Dr. Jarone Pinhassi, a scientist in marine microbiology at Linnaeus University, Sweden said, “It was long thought that phytoplankton were the only organisms in the sea that could harvest the energy from sunlight for growth.”  An exciting new finding by scientists in Sweden and Spain that teamed up has been published in the online, open access (freely available) journal PLoS Biology saying bacteria in the ocean can harvest light energy from sunlight to promote survival thanks to a unique ‘photoprotein’.

These microscopic planktonic organisms carry out the same chlorophyll driven photosynthesis process as green plants on land.

Proteorhodopsin Containing Bacteria. Click image for more info.

American scientists discovered in 2000 that many marine bacteria contain a gene in their genome that encodes a new kind of light-harvesting pigment: proteorhodopsin.  Proteorhodopsins are membrane-embedded, light-driven proton pump proteins that allow harvesting of energy from sunlight and are related to the pigment in the retina that enables human vision in less intense light.

Now the first direct evidence for the functioning of proteorhodopsin in native marine bacteria is being presented, based on mutational analysis in a marine bacterium. At the same time the Swedish and Spanish study shows that proteorhodopsin-mediated phototrophy, the process of acquiring energy from light, allows marine bacteria to better survive periods of starvation in nutrient-depleted ocean zones.

Pinhassi explains, “Bacteria in the surface ocean are swimming in a sea of light, and it may not be all that surprising that evolution has favored microorganisms that can use this abundant energy source.”  If one considers that a liter of seawater on average contains around a billion bacteria, many of which contain proteorhodopsin, it becomes important and worthwhile to understand the novel mechanisms for marine bacteria to efficiently use solar energy.  The activity of these bacteria play a crucial role in the global carbon cycle by determining oceanic production of CO² through respiration and determining how the fluxes of energy that are fixed by photosynthesis are channeled through marine food chains.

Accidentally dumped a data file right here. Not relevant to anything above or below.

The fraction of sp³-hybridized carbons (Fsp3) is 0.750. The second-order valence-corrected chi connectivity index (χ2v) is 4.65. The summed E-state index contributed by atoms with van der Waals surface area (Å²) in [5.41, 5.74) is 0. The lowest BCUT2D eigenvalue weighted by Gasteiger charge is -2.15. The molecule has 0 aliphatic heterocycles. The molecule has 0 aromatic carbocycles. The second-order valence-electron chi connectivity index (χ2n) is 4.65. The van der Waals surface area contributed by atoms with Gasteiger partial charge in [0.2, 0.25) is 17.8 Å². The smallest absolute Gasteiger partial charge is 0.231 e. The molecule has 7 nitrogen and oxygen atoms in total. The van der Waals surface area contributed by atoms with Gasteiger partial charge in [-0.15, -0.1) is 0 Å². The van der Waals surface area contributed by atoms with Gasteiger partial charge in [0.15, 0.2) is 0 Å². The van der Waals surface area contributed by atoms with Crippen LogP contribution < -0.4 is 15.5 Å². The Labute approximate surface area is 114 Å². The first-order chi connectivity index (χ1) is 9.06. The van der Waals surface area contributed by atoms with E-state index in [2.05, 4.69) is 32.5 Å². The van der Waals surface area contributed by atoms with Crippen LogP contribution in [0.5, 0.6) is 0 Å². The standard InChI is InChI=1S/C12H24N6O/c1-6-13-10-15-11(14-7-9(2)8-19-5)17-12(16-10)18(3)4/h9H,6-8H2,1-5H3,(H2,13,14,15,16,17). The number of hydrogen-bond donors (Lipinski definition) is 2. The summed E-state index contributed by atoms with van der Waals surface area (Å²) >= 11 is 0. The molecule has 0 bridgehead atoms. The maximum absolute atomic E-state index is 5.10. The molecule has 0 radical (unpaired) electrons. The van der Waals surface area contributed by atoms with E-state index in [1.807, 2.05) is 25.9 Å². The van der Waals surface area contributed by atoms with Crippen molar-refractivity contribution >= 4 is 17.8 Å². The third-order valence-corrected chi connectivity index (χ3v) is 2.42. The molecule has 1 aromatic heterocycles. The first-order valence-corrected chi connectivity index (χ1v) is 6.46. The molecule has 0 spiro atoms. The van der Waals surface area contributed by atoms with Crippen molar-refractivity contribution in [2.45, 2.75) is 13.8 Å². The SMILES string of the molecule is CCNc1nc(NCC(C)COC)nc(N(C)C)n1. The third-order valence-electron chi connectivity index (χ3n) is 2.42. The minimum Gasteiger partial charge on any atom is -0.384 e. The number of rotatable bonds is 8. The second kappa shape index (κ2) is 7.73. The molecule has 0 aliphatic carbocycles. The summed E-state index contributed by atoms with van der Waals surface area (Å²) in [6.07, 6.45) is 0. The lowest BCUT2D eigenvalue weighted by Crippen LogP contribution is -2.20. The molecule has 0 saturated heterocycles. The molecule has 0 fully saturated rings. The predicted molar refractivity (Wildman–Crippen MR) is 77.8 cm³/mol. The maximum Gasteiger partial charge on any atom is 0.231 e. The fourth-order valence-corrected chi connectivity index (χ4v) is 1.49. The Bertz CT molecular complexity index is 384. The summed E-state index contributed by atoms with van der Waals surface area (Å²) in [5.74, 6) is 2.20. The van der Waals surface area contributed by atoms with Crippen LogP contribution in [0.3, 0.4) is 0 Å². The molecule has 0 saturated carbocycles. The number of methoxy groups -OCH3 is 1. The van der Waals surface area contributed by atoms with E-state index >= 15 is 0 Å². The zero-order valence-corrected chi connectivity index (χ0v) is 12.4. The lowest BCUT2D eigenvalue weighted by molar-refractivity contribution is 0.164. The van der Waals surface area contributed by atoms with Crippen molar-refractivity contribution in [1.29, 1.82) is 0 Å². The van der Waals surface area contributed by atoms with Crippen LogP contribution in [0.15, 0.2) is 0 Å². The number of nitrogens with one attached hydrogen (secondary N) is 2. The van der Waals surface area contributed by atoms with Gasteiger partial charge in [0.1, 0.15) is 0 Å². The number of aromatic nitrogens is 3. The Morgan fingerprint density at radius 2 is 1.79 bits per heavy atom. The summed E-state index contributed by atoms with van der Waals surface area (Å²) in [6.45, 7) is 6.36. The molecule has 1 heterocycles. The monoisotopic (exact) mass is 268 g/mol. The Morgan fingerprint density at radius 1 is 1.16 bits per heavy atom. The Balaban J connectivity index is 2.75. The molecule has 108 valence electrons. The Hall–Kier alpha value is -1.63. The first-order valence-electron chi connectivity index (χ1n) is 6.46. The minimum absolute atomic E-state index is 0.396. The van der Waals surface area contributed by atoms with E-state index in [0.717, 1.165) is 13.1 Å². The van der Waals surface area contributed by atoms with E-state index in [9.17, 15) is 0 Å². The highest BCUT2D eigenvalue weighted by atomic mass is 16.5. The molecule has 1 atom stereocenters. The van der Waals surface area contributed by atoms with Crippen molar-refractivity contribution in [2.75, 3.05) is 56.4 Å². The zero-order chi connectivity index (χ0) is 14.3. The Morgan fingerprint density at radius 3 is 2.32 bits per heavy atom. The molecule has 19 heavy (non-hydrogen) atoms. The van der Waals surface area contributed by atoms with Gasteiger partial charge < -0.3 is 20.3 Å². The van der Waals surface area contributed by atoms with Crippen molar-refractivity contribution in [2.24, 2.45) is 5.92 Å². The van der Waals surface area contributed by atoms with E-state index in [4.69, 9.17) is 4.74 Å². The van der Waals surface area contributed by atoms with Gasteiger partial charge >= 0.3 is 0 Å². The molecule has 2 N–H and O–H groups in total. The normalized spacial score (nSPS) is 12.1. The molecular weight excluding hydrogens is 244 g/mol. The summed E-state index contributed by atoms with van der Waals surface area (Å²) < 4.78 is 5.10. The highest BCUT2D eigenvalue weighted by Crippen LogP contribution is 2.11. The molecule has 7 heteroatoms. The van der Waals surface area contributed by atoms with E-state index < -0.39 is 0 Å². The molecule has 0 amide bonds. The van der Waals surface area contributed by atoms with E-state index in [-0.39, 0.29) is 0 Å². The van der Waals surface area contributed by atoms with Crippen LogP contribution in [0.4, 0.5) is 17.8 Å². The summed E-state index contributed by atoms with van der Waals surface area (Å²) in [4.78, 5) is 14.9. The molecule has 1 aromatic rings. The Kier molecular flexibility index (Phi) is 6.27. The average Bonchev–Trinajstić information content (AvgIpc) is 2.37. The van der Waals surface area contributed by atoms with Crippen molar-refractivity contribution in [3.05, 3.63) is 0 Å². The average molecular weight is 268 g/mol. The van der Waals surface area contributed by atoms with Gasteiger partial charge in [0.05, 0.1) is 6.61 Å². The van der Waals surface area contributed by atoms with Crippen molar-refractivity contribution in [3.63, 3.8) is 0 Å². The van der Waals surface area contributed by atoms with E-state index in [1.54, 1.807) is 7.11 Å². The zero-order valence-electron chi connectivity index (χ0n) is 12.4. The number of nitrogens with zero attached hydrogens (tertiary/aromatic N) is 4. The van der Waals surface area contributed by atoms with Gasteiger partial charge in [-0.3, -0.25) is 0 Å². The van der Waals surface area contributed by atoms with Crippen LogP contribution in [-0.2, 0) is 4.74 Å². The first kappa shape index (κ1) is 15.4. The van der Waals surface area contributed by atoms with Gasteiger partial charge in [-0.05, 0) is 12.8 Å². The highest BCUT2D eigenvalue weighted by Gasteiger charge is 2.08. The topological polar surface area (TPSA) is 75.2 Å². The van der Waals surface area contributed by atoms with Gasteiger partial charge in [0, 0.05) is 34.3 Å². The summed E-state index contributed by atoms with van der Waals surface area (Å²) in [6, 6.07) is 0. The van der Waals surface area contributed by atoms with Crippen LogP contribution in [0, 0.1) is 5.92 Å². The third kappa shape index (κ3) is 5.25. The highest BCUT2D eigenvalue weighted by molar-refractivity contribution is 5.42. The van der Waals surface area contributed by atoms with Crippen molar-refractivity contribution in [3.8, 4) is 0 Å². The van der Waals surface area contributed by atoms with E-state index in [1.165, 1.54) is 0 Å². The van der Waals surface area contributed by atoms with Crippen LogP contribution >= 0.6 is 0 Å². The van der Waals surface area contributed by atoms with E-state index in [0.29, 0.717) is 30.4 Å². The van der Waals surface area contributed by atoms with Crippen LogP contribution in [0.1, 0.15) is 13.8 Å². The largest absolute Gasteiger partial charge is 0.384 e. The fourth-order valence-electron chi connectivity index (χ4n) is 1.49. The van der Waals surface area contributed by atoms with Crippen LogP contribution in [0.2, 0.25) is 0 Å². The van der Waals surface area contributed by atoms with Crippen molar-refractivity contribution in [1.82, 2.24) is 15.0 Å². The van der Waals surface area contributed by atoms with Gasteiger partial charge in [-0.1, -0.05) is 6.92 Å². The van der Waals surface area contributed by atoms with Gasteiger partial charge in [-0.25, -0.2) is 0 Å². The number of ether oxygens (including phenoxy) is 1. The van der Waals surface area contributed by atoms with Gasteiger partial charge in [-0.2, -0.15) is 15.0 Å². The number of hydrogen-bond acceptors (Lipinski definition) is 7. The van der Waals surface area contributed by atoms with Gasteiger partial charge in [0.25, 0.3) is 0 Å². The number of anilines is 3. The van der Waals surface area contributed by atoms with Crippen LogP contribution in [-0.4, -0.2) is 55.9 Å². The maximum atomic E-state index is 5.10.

“Bacteria in the surface ocean are swimming in a sea of light, and it may not be all that surprising that evolution has favored microorganisms that can use this abundant energy source,” says Pinhassi.

While the first impulse on this news might not be a major jolt, the implications and the potential possibilities cause considerable fascination.  The Swedish and Spanish team has come upon methods that serve to show how the bacteria are using the genes and feeding their lives without photosynthesis.  At a decade in the knowledge inventory, the gene builders could now have new routes to harvesting solar energy.

What, where, how and when the gene can be expressed could serve organism engineering in ways yet to be dreamed of.  This is the first light on a newly discovered light to bio fuel path.  It may even give algae some competition someday.


2 Comments so far

  1. Al Fin on May 10, 2010 7:20 AM

    Fascinating. All these bacteria gobbling up atmospheric carbon like they could never get enough — and “climate scientists” had no idea.

    We only know about 10% or less of what we need to know to devise a halfway decent climate model. The rest is just guesswork.

    And since the “climate scientist’s” (and their sponsors’ ideological bias) financial well-being depends upon an impending climate catastrophe, that is just what the models keep telling us is going to happen.

  2. physical therapist on November 8, 2010 9:48 AM

    Couldnt agree more with that, very attractive article

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